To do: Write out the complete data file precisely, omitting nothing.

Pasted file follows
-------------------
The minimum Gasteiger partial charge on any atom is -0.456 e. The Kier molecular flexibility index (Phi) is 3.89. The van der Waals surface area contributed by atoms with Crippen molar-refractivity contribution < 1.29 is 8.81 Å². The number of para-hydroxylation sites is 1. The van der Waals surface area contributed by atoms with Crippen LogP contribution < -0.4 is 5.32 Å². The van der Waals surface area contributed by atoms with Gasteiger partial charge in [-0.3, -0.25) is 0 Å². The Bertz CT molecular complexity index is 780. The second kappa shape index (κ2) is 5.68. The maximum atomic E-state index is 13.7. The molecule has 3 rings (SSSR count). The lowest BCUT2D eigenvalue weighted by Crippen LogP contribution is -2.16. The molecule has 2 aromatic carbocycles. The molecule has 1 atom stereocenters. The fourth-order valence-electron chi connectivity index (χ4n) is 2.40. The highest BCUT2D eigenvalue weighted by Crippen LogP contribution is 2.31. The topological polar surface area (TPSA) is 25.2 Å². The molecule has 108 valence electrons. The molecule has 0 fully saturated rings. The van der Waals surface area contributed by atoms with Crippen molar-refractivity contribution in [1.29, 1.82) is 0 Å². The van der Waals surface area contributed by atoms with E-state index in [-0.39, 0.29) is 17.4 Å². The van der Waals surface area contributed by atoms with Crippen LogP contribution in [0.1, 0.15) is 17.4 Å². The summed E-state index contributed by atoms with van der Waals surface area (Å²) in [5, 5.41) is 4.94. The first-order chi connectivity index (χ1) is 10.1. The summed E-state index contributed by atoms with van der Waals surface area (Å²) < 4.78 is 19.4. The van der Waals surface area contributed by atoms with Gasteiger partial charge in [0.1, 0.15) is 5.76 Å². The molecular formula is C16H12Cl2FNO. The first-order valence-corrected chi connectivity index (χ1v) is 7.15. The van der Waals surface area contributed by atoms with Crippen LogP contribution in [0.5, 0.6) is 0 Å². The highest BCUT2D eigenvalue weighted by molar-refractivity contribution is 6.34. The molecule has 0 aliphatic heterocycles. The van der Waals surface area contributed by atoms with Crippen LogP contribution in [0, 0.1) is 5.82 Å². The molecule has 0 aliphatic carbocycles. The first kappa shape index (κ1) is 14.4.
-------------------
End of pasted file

The minimum Gasteiger partial charge on any atom is -0.456 e. The Kier molecular flexibility index (Phi) is 3.89. The van der Waals surface area contributed by atoms with Crippen molar-refractivity contribution < 1.29 is 8.81 Å². The number of para-hydroxylation sites is 1. The van der Waals surface area contributed by atoms with Crippen LogP contribution < -0.4 is 5.32 Å². The van der Waals surface area contributed by atoms with Gasteiger partial charge in [-0.3, -0.25) is 0 Å². The Bertz CT molecular complexity index is 780. The second kappa shape index (κ2) is 5.68. The maximum atomic E-state index is 13.7. The molecule has 3 rings (SSSR count). The lowest BCUT2D eigenvalue weighted by Crippen LogP contribution is -2.16. The molecule has 2 aromatic carbocycles. The molecule has 1 atom stereocenters. The fourth-order valence-electron chi connectivity index (χ4n) is 2.40. The highest BCUT2D eigenvalue weighted by Crippen LogP contribution is 2.31. The topological polar surface area (TPSA) is 25.2 Å². The molecule has 108 valence electrons. The molecule has 0 fully saturated rings. The van der Waals surface area contributed by atoms with Crippen molar-refractivity contribution in [1.29, 1.82) is 0 Å². The van der Waals surface area contributed by atoms with E-state index in [-0.39, 0.29) is 17.4 Å². The van der Waals surface area contributed by atoms with Crippen LogP contribution in [0.1, 0.15) is 17.4 Å². The summed E-state index contributed by atoms with van der Waals surface area (Å²) in [5, 5.41) is 4.94. The first-order chi connectivity index (χ1) is 10.1. The summed E-state index contributed by atoms with van der Waals surface area (Å²) < 4.78 is 19.4. The van der Waals surface area contributed by atoms with Gasteiger partial charge in [0.1, 0.15) is 5.76 Å². The molecular formula is C16H12Cl2FNO. The first-order valence-corrected chi connectivity index (χ1v) is 7.15. The van der Waals surface area contributed by atoms with Crippen LogP contribution in [0.5, 0.6) is 0 Å². The highest BCUT2D eigenvalue weighted by molar-refractivity contribution is 6.34. The molecule has 0 aliphatic heterocycles. The van der Waals surface area contributed by atoms with Crippen LogP contribution in [0, 0.1) is 5.82 Å². The molecule has 0 aliphatic carbocycles. The first kappa shape index (κ1) is 14.4.